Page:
Guava goes gourmet: Let’s cook up a storm with the fragrant fruit
That rich aroma of coffee, that earthy scent of rain, and that musky whiff of guavas, yellow and green, are a treat for the senses. Talk of the fragrant winter fruit, guava, especially the famed guavas of Prayagraj (Allahabad), and it has many takers for its dense texture and strong flavour. And the Kumbh Mela in Prayagraj gives its millions of visitors a chance to dig their teeth into the Allahabadi Amrood — juicy red guavas with a fan following that transcends borders.
Prayagraj also organises a one-of-a-kind guava festival to celebrate the fruit. “Guava doesn’t really get the fanfare, the way mango does. Allahabad has been known for its guavas for ages, but one wasn’t really celebrating the fruit here, so we started to showcase varieties, exchange innovative guava recipes, the likes of amrood kheer, soup and shrikhand since 2016 at our own guava festival in Prayagraj,” says Samina Naqvi, secretary, Sanchaari, an organisation that promotes everything Allahabadi.
GET COOKING WITH GUAVAS
Guavas aren’t just a delight to eat raw but cook, too. The fruit is also a favourite among Delhi chefs who have been creating innovative dishes with it. Chef Sagar Bajaj says, “Guava has been used in cooking since ancient times and it has great medicinal values. It is packed with nutrients and its distinctive taste makes a dish flavourful. Of late, we are using guavas in soups, curries, innovative desserts and more.”
Chef Nishant Choubey says that one can use both unripe and ripe guava in cooking and even substitute meats with the fruit. “Due to its tartaric qualities, guava can replace tomato in recipes. It is a fibrous fruit when it is young and can be an excellent ingredient to replace meats and create dishes such as tandoori guava (replacing chicken or paneer), guava moilee (replacing fish), guava chettinad (replacing chicken), and guava rogan josh (guavas cooked with a bit of marinade in tandoor and then in a gravy which has no tomatoes). And the ripe guavas can be used as coulis, sauce, jam, marmalade, foams; and also as icing on the cake,” he says.
“Tenderise lamb with a guava rub, or marinate fish with guava paste and mustard before roasting or preparing tikkas, and you’ll relish the difference in taste. Or, just as we braise meats in a slow oven, we can braise the guava in wine or in an Asian stock. Once cooked, the braised guava can be eaten either cold or lightly seared in a hot pan,” he adds.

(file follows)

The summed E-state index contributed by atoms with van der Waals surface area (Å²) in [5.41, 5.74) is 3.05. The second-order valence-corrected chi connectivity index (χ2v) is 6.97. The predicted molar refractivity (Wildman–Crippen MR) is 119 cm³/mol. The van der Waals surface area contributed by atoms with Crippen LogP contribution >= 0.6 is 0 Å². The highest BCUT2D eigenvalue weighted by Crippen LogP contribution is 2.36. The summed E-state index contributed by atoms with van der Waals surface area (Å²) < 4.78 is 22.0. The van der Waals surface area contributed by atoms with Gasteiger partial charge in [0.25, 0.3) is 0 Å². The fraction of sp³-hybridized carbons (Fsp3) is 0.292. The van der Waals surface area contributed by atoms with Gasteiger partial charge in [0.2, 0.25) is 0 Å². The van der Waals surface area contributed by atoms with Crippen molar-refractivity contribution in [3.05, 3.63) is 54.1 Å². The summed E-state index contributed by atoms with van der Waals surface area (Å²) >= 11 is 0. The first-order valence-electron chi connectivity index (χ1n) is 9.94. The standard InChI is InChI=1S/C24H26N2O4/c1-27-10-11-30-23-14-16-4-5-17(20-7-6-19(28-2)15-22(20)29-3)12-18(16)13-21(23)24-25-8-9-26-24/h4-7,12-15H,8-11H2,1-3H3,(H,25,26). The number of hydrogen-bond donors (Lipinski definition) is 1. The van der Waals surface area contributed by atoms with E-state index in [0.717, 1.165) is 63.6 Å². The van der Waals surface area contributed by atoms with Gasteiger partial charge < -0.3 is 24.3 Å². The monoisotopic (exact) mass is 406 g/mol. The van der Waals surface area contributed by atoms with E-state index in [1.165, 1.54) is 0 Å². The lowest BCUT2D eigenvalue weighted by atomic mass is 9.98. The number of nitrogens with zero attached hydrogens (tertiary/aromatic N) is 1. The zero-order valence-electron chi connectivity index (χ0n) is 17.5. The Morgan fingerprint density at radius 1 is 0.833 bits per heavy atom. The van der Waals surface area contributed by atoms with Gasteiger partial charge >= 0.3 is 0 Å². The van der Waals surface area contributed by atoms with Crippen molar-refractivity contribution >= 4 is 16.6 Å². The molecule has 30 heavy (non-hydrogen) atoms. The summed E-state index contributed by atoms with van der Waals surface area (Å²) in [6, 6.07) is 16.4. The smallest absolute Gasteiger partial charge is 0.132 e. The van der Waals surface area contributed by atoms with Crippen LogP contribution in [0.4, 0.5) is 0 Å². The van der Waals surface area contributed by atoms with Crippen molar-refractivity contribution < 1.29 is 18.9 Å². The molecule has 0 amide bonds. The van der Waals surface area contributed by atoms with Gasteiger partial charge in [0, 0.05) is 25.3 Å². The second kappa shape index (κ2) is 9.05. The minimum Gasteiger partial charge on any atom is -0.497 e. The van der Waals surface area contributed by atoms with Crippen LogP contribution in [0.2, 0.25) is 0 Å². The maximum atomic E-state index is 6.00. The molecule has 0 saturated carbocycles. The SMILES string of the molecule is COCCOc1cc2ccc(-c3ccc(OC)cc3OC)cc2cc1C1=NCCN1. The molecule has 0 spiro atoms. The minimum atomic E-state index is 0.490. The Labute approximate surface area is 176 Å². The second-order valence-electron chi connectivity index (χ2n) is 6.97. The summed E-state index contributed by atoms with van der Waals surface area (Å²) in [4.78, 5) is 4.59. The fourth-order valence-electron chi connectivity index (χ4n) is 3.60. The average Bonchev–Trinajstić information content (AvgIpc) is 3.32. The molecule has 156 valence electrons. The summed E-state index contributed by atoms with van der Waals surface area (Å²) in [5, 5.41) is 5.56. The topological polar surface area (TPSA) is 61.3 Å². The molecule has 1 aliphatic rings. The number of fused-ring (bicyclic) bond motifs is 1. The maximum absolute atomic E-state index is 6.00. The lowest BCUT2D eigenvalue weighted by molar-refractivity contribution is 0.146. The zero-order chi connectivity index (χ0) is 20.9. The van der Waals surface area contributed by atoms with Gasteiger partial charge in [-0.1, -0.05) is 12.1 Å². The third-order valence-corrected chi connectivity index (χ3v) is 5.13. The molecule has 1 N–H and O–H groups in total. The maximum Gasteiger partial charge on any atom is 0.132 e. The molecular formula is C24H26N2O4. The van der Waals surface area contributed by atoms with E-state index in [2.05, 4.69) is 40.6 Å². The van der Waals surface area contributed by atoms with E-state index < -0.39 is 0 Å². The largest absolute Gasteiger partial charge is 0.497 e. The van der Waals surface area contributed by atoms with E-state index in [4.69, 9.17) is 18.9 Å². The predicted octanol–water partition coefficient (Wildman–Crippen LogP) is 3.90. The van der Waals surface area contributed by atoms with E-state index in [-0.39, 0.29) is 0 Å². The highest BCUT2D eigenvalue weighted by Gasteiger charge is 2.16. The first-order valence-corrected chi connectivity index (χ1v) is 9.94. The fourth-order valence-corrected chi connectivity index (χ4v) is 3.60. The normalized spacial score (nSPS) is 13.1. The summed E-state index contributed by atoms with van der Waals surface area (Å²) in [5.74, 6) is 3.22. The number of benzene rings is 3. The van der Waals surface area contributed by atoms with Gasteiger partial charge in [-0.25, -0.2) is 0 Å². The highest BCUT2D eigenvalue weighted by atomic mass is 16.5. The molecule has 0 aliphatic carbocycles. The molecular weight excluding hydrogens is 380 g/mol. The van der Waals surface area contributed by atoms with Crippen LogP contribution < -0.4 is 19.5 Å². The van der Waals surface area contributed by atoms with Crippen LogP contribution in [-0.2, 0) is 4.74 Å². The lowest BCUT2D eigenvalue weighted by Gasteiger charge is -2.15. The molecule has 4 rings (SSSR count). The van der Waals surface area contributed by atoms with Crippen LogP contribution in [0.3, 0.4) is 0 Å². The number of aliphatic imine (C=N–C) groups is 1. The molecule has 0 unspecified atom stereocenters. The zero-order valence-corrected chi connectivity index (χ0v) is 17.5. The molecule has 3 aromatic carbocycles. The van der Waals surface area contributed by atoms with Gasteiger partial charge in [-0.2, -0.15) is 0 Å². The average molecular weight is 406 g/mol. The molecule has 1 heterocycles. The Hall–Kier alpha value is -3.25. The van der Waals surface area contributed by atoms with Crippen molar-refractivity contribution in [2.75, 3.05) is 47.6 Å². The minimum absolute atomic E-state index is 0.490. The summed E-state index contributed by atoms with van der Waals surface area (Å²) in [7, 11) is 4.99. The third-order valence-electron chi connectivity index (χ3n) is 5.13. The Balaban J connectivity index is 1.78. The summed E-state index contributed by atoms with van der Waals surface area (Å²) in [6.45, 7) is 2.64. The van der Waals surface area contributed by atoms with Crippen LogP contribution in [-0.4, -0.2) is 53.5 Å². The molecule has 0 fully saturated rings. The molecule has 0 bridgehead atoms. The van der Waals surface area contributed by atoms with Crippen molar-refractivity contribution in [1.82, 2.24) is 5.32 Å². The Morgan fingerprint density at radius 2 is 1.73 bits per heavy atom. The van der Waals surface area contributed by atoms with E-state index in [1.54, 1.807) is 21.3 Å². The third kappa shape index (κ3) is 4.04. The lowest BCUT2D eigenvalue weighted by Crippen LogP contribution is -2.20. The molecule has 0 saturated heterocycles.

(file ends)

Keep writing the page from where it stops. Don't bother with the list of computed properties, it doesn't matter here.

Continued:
There’s something for soup fans, too. “You can cook guava and fennel soup by making purees of both. Add millets to make it a complete meal; fabulous for those who want to shed weight,” says Choubey.
Warm guava salad
Marinate the seedless guava cubes in mirin, soy and coriander roots. Keep aside for 30 minutes.
Cut black carrot and turnip into juliennes and keep them on ice so that they remain crisp.
Take a pan, add olive oil, sliced garlic, onion, green chili, red chili, dry chili and cook till the onions turn translucent and the smokiness of dry chili is felt.
Add the marinated guavas. Cook for 4 to 5 minutes. Adjust the sourness by adding brown sugar.
Finish off the dish with chopped spring onions, black pepper powder and salt, if required.
—Recipe by chef Nishant Choubey
Guava Glazed Chicken
Lightly dredge chicken breasts with the flour.
Heat oil in a skillet over medium heat.
Pan fry chicken breasts until golden brown on both sides.
When nearly cooked, drain oil and deglaze it with Triple Sec while the chicken still in the pan.
Turn down the heat and add minced garlic, ginger and guavas.
Heat until you can smell the exotic aromas.
Move the chicken breast to the side of the pan, and cream in butter.
Remove chicken breasts and pour guava butter sauce over each breast. Garnish with guava slices.
—Recipe by chef Vaibhav Bhargava
Barbequed guava fish fillet
For grilled fish: Marinate fillet of fish with fresh turmeric, scallions, olive oil, garlic, chilly flakes. Grill it on both sides until cooked.
For guava purée: Sauté garlic in olive oil and add saffron threads. Add guava purée and cook for 7 minutes on medium heat. Add coriander and cranberry and finish it off with fresh cream.
For barbequed guava wedges: Grill the guava wedges (marinated in chilly flakes, olive oil, coriander and scallions) until tender. Sprinkle salt and pepper.
Plating: Place barbequed guava on purée. Top it with grilled fillet of fish and garnish it with coriander, dried burnt red chilli and scallions.
—Recipe by chef Sagar Bajaj
Guava cheese cake
Peel the guava skin, and cut the fruit in two halves. Scoop out the pulp and strain it. Keep aside the left behind cup-shaped guava.
Cook the guava juice over medium heat until it reduces to 1/4th the quantity.
Combine the pulp with salt, mint and cream cheese to prepare a smooth mix and fill the guava cup with it.
—Recipe by chef Ravi Kant
RECIPES AND TIPS FROM PRAYAGRAJ
Grate the guavas (exclude the seeds) and deep fry till light brown.
Then roast some khoa (condensed milk, solid) till it gets a brownish colour, and keep aside.
In a pan, heat a spoonful of ghee with 1-2 elaichi (cardamom). Add chopped coconut and roast well for two minutes. Add dry fruits of your choice.
For the kemam, heat a mix of water and sugar till it thickens, stirring occasionally. And then add 1-2 pinch of edible orange colour. To this, add the khoa, dry fruits and fried guavas, and your Kemam-e-Amrood Sewai is ready.
Take a ripe guava and blend it well in a mixer. Add milk and ice-cream to it with some ice and top it with chocolate
Guava soup is cooked with blended guava with a pinch of ginger in hot water. Add salt and pepper to taste, and strain. Add some mint leaves to enhance the flavour.
Blend a ripe guava, and mix with curd. Now, hang the curd, and wait for it to thicken. Next, whip it well with cardamom powder in a bowl, and add some honey to sweeten it. Voila! It’s ready.
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